Key Duties and Recommendations

The legislative and policy environment for transitions is complex. The transitions process is not only supported by clear duties but also underpinned by rights. To help those who are supporting young people through transitions we have developed a  flowchart which highlights the key duties and recommendations during this time. We have also  summarised some of the key duties within relevant legislation which you can find below.

The information we have provided is not a substitute for taking appropriate advice on the legal implications of specific situations. Where references to legislation are made, we have done our best to accurately state the legal position as at 31 August 2016. Our thanks go to Cairn Legal Ltd, who have provided advice on the legal aspects of the text.

References for all of the legislation referred to in this section can be found at the end of the ‘Introduction’ section of ‘Principles of Good Transitions 3’ which can be downloaded here (insert link).

 

Joint Professional Duties

Transitions may present a well-being concern for some young people. If a well-being concern is identified through consideration of the wellbeing indicators, a targeted intervention may be necessary under the Getting It Right for Every Child (GIRFEC) framework and its associated wellbeing indicators, found in the Children and Young People (Scotland) Act 2014 and may require a Child’s Plan (Part 5 – Children and Young People (Scotland) Act 2014). Each profession has a role to play in this process to ensure that young people with additional support needs are enabled to achieve their ambitions, desires and potential, with no one profession having sole responsibility.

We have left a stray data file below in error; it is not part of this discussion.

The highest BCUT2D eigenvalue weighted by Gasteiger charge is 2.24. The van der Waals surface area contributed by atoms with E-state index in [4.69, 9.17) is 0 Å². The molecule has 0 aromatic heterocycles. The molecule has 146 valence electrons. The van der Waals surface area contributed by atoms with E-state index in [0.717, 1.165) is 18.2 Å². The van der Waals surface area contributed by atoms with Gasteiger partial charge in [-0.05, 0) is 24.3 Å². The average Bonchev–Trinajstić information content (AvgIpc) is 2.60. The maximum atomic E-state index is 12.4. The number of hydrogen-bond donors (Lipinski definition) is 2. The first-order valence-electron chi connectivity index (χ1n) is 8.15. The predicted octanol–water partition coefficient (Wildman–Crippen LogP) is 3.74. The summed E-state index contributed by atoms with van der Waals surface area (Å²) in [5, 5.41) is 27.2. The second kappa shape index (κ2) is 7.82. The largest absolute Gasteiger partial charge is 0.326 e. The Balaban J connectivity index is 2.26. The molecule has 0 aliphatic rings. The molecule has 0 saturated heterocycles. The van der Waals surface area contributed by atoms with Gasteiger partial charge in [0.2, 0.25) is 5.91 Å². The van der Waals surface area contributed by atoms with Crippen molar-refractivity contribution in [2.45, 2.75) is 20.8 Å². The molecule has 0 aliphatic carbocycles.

Some children and young people with complex additional support needs may also have a Coordinated Support Plan (CSP) in place: Education (Additional Support for Learning) (Scotland) Act 2004, section 2. This provides certain legislative protections, such as access to the Additional Support Needs Tribunals for Scotland: Education (Additional Support for Learning) (Scotland) Act (2004) Section 17. Professionals must comply with both processes and their attached duties. Many Scottish Transitions Forum members believe that the CSP and the Child’s Plan should be streamlined into a single plan to cut down on administration and reduce the number of processes families must understand. Some alignment is already being undertaken and provided for in terms of the Child’s Plan (Scotland) Order 2016.

Human Rights